How we cut more than £10k from our annual spending, without even noticing!
Guest Post from Ryan Storey – How we cut more than £10k from our annual spending, without even noticing. I have been blogging for a while now at kakeibo about cost saving strategies and generally living a frugal lifestyle, but it wasn’t until a friend really challenged me on the benefits of these strategies, that I actually took the time to work out the overall impact to our family finances. I was absolutely blown away when I added it all up! There were some strategies that I was really pleased with when I found them, that honestly didn’t amount to much when I added them up over the year, but the cumulative saving came to £10k and I almost couldn’t believe it. I’ve outlined the strategies below so hopefully others can benefit from these too. I found it very useful putting them all together in one place, like a warm fuzzy metaphorical pat on the back, maybe you should try doing the same and give yourself some well-deserved credit too!
Before I get into the detail, it is probably helpful to have a bit of a background to give these some context. I have briefly outlined our situation below:
- Married with two children – my daughter is 3 and my son is 4 months old
- Essentially a single income family, my wife stays at home with the kids, but does do a bit of work around pre-school times as a PA from home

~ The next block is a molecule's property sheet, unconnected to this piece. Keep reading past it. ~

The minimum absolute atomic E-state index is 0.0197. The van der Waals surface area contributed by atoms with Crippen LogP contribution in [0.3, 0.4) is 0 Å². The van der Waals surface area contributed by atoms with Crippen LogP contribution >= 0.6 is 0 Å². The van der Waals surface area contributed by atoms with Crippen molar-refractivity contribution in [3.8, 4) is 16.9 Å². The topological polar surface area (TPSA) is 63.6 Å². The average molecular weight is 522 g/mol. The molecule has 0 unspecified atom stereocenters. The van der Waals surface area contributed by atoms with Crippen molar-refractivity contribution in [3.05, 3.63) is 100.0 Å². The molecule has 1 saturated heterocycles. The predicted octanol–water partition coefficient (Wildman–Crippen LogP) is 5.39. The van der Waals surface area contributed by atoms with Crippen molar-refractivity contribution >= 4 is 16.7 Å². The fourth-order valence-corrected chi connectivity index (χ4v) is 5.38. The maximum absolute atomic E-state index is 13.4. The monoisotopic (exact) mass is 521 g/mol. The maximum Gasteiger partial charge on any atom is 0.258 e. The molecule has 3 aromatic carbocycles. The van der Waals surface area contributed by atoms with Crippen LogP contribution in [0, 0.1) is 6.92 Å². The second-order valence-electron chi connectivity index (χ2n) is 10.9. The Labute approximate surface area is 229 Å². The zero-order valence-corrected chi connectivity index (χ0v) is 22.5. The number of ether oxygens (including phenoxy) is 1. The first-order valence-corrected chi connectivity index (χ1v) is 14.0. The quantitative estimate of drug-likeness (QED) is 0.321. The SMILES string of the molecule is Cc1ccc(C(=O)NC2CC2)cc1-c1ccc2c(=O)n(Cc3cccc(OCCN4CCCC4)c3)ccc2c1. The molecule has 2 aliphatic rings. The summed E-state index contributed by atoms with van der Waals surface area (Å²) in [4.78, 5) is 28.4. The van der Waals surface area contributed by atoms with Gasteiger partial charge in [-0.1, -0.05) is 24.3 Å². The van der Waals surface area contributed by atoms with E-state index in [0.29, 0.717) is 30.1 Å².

- I work in London and commute about an hour every day
- I am an accountant, with a passion for financial education, seeing the benefit it has brought me so far
- I am constantly shopping around and thinking of ways to save money – I treat it like a game
- We have had significant debt in the past ~ £35k, which we have now predominantly paid off – more on that later…
I think it is important to say that the savings that we make are reinvested in other things, like home improvements and maintaining a comfortable lifestyle. There is a common misconception that living frugally equates to living like a pauper. The key for us is maintaining a lifestyle that we can afford, being more disciplined about each purchase we make, but living the life that we want to live. It is a fine balance, because like dieting, if the life you build is not sustainable long-term, then you are more likely to slip back into bad habits.
The B word…